Volunteer Spotlight: Marc S. Lemchen

Dedicated to the School of Dental Medicine and its future
Lemchen Family

Marc Lemchen and his wife, Deborah, with their son, Andrew, D17, DG19, and daughter-in-law Carly

Marc S. Lemchen, D70, D17P, DG19P, has a busy private dental practice in Manhattan, but he always makes time for Tufts. Chair of the Board of Advisors for the School of Dental Medicine and member of the Executive Committee of the Brighter World Campaign Cabinet, he is enthusiastic about its continued focus on first-rate teaching and training. He is especially keen to ensure it is equipped with cutting-edge technology. He and his wife, Deborah, are generous Brighter World donors and were each awarded the Dean’s Medal in 2021 for exceptional involvement and leadership at the dental school.


What inspired you to volunteer for the school of dental medicine?

What stands out in my mind to this day from my Tufts interview is that Assistant Dean Fagans, a wonderful man, said: “We want you to know that we’re going to work as hard as we can to make you successful. You’re successful, we’re successful.” I have carried that with me. Tufts gave me four years of a great education and also educated my son, Andrew. One of my personal objectives is to ensure that Tufts graduates dentists who when asked about their time at the university respond with “the four best years of my life!” If we can establish a culture and environment that excites and inspires our students, this will happen. I volunteer because Tufts was and is a very important part of my life, and I continue to want to give back to the school.


Is there one takeaway from the dental school that you have found particularly valuable in your practice?

I have a patient who used to be a leader in investment finance; he is a very personable, funny guy. I said to him once: “I’m always amazed that you have time to talk. You seem to have unlimited time.” He said, “In our business, everything’s about relationships.” The same is true for dentistry. You can be the best dentist in the world, but if you do not build a relationship with each patient, you are not going to have a great practice. That is also true of the Tufts dental faculty I met as a young student: They built relationships. They were always interested in my life and what I was doing. It is a good lesson to remember for any dentist.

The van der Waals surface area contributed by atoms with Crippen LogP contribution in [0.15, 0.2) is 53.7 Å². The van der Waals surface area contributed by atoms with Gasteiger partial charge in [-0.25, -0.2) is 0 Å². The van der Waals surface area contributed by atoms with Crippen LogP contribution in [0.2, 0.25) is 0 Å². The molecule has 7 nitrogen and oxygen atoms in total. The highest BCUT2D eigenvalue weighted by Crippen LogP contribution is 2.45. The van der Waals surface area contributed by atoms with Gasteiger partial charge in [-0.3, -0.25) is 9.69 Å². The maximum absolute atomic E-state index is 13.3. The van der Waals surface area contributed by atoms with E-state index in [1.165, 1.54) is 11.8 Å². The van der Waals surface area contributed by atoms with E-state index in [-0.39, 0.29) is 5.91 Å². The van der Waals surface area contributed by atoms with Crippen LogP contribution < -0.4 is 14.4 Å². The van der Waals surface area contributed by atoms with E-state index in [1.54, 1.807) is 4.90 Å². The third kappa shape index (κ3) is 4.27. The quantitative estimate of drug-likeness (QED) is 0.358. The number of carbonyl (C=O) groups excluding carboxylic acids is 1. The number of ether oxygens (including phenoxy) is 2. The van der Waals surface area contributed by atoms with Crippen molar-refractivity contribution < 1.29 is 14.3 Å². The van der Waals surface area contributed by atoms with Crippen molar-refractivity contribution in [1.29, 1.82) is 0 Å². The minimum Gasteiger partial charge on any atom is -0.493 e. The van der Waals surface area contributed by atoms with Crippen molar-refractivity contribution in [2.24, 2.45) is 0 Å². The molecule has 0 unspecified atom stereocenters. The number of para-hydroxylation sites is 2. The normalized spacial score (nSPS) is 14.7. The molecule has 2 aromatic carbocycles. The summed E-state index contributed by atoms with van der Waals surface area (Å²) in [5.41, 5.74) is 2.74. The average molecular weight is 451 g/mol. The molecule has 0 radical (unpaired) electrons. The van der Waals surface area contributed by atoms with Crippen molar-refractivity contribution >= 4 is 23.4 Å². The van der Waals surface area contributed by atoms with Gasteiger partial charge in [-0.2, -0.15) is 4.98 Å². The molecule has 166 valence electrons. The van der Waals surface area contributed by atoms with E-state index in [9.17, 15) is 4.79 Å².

You also set an example through philanthropy. You and deborah were the first to step forward in 2016 to support the new lobby by naming the lemchen family reception area. Why was that space significant to you?

I remember going to one planning meeting and saying, it does not matter what the lobby looks like, what matters is your first impression of the people who are there to greet you. Smile and the world smiles with you. It was important to me and to the board to instill that kind of culture, that welcoming feeling, into the lobby. I would like to see Tufts continue to build on the remarkable culture and message evident when you enter the school through our new lobby.


Some people might hesitate to volunteer because of the time commitment. What does it mean to you to volunteer?

It really does not seem like a lot of time. It is a great opportunity to leave a lasting impression on an institution that I am committed to and that I love. I am not good at the sales pitch, but what I would say is: Tufts gave us the opportunity to have a full and rewarding life, to be an important part of our community, to build great relationships with people. You cannot put a price on that, and you never can totally repay it. If you recognize all that Tufts has given you, you will support the institution. I think this is a simple message. Without having had our Tufts experience, where would we be?